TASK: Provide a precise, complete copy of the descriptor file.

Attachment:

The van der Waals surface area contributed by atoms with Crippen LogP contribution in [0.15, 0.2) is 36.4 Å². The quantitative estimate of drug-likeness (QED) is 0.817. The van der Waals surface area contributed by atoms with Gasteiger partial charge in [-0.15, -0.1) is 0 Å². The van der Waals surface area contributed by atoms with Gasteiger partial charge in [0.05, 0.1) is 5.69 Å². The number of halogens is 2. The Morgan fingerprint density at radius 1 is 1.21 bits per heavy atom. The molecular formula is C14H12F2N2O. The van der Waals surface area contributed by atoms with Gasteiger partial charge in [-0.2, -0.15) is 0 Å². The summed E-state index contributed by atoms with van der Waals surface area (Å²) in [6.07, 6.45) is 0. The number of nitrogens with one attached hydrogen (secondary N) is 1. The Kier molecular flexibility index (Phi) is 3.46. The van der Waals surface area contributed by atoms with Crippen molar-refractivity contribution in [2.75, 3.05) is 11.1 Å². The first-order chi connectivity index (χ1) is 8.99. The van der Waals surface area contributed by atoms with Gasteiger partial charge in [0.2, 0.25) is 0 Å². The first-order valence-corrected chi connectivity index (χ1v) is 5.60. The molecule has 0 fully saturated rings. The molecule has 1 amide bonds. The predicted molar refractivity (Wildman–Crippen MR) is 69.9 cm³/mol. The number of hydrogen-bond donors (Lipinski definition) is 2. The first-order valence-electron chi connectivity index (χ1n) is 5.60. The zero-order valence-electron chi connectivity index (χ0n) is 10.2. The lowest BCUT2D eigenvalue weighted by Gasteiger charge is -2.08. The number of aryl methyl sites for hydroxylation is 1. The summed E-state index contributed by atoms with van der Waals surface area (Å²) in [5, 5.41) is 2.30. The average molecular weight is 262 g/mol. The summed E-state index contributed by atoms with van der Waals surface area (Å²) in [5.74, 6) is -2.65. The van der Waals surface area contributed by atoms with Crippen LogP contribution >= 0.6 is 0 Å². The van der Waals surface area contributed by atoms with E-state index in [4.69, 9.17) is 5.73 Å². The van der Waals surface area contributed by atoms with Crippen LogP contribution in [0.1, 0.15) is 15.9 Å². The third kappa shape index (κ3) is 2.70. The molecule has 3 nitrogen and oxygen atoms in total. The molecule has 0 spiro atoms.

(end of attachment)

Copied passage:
The van der Waals surface area contributed by atoms with Crippen LogP contribution in [0.15, 0.2) is 36.4 Å². The quantitative estimate of drug-likeness (QED) is 0.817. The van der Waals surface area contributed by atoms with Gasteiger partial charge in [-0.15, -0.1) is 0 Å². The van der Waals surface area contributed by atoms with Gasteiger partial charge in [0.05, 0.1) is 5.69 Å². The number of halogens is 2. The Morgan fingerprint density at radius 1 is 1.21 bits per heavy atom. The molecular formula is C14H12F2N2O. The van der Waals surface area contributed by atoms with Gasteiger partial charge in [-0.2, -0.15) is 0 Å². The summed E-state index contributed by atoms with van der Waals surface area (Å²) in [6.07, 6.45) is 0. The number of nitrogens with one attached hydrogen (secondary N) is 1. The Kier molecular flexibility index (Phi) is 3.46. The van der Waals surface area contributed by atoms with Crippen molar-refractivity contribution in [2.75, 3.05) is 11.1 Å². The first-order chi connectivity index (χ1) is 8.99. The van der Waals surface area contributed by atoms with Gasteiger partial charge in [0.2, 0.25) is 0 Å². The first-order valence-corrected chi connectivity index (χ1v) is 5.60. The molecule has 0 fully saturated rings. The molecule has 1 amide bonds. The predicted molar refractivity (Wildman–Crippen MR) is 69.9 cm³/mol. The number of hydrogen-bond donors (Lipinski definition) is 2. The first-order valence-electron chi connectivity index (χ1n) is 5.60. The zero-order valence-electron chi connectivity index (χ0n) is 10.2. The lowest BCUT2D eigenvalue weighted by Gasteiger charge is -2.08. The number of aryl methyl sites for hydroxylation is 1. The summed E-state index contributed by atoms with van der Waals surface area (Å²) in [5, 5.41) is 2.30. The average molecular weight is 262 g/mol. The summed E-state index contributed by atoms with van der Waals surface area (Å²) in [5.74, 6) is -2.65. The van der Waals surface area contributed by atoms with Crippen LogP contribution >= 0.6 is 0 Å². The van der Waals surface area contributed by atoms with E-state index in [4.69, 9.17) is 5.73 Å². The van der Waals surface area contributed by atoms with Crippen LogP contribution in [0.1, 0.15) is 15.9 Å². The third kappa shape index (κ3) is 2.70. The molecule has 3 nitrogen and oxygen atoms in total. The molecule has 0 spiro atoms.